To read more on the Wounded Warrior Regiment, Please click here.

To read more on the Wounded Warrior Regiment, Battalion East, Please click here.

Fisher House

Lastly, while at Lejeune they made a visit to the Fisher House. Since 1991 Fisher Houses have been serving military families during times of medical crisis, it serves as a home away from home and allows military families to stay together during a serious medical condition.

To Read more on the Camp Lejeune Fisher House,  Please Click Here

statue of Fisher - Lejeunefront doors fisher house lejeune

 

 

March is TBI Awareness Month- are you aware?

 

March is TBI Awareness Month- are you aware?

Chrisanne Gordon, MD.

As a rehabilitation physician, Chrisanne Gordon, MD, thought she knew all about recovery after a Traumatic Brain Injury, (TBI) at least until she experienced her own. Dr. Gordon, quite literally, hit a brick wall with her head while putting up Christmas decorations. She was unconscious nearly immediately, and remained “in the dark” for about 20 minutes before she emerged, groggy and confused, and unable to speak. Her journey back to the “new normal” would take over a year – and would lead her to a new understanding about rehabilitation for brain injuries in otherwise healthy individuals.

She considers her own injury as the “boot camp” for what was to come – her work with veterans of the conflicts in Iraq and Afghanistan, which left nearly 750,000 young men and women with injuries sustained by the blast of an improvised explosive device (IED), or the explosion of a rocket propelled grenade (RPG), or even the concussive forces of heavy artillery. It took Dr. Gordon a year to recover, with all the benefits she had available as a health care provider; how much more difficult it would be for our young warriors trying to reintegrate to the civilian world and navigate the Veterans Administration. It is for these military members, veterans, and their families that Dr. Gordon shared her personal story in the book, Turn the Lights On!,” available here and on Amazon.

Dr. Gordon, founder of Resurrecting Lives Foundation, with the assistance of writer Andrew Milller, is bringing this message of hope and recovery to TV and radio to spread awareness of TBI for our military members who may be injured in training as well as combat. She discusses her own journey back from TBI, while Andrew Miller skillfully integrates the recovery stories of veterans and even athletes in very personal accounts of injuries sustained from the battlefield to the playing field. This is a book of hope, with many resources for those struggling with this injury.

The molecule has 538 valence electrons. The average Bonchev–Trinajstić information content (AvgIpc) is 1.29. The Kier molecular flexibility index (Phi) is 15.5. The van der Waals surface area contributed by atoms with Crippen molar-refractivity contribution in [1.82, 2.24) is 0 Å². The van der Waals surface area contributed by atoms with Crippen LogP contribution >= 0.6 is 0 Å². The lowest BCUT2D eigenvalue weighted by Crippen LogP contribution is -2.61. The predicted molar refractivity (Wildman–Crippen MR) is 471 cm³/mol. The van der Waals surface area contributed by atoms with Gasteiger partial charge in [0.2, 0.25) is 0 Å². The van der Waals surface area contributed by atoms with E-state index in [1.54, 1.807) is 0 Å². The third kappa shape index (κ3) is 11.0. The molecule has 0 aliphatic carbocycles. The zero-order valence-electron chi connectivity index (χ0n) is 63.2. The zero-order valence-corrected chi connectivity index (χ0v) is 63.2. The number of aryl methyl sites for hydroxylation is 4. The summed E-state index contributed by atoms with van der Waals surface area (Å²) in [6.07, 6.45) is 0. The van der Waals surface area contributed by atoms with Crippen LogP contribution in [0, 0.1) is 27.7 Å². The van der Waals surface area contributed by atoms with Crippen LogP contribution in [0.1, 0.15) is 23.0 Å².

If you are a veteran who is experiencing the following, understand that these signs can be an indication of a traumatic brain injury (TBI) and should be taken seriously:

headache

blurry vision

difficulty with bright light

ringing in the ears

excessive tiredness

memory loss or poor concentration

Symptoms like this can still be present months after the injury occurs. If you or someone you know complains about these symptoms, seek medical help.

Several pages of national and local resources are also included in the book. TBI is treatable and manageable when given proper attention. If you need more information, or if you wish to comment on any of the programs below, please contact us at info@resurrectinglives.org

Turn the Lights On! is a book of hope, with many resources for those struggling with this injury. To watch or listen to these brief but powerful radio and tv discussions, follow the links below.

 

 

Turn the Lights On! Book tour, Spring 2019

Let’s Just Talk with Kathryn Raaker- LIVE Aired Saturday, March 2: 10:00 am Link to listen Nationally syndicated radio show with three million listeners
 
Staying Young Radio Podcast released March 5, 2019 Link to listen Nationally syndicated radio show that airs on over 40 stations across the country
MyND Talk radio with Dr. Pamela Brewer Podcast released February 28, 2019 Link to listen March Nationally syndicated 30-minute daily radio show and podcast
Good Morning Cincinnati at 9 Aired Monday, March 4, 2019 Link to watch WKRC/CBS 12 Cincinnati, Ohio
San Antonio Daytime at 9 Monday, March 11, Link to watch KABB/Fox 29 San Antonio, Texas
San Antonio Living Monday, March 11, Link to watch KABB/Fox 29 San Antonio, Texas
Morning News Houston Tuesday, March 12 Link to watch KRIV-TV Fox 26 Houston, Texas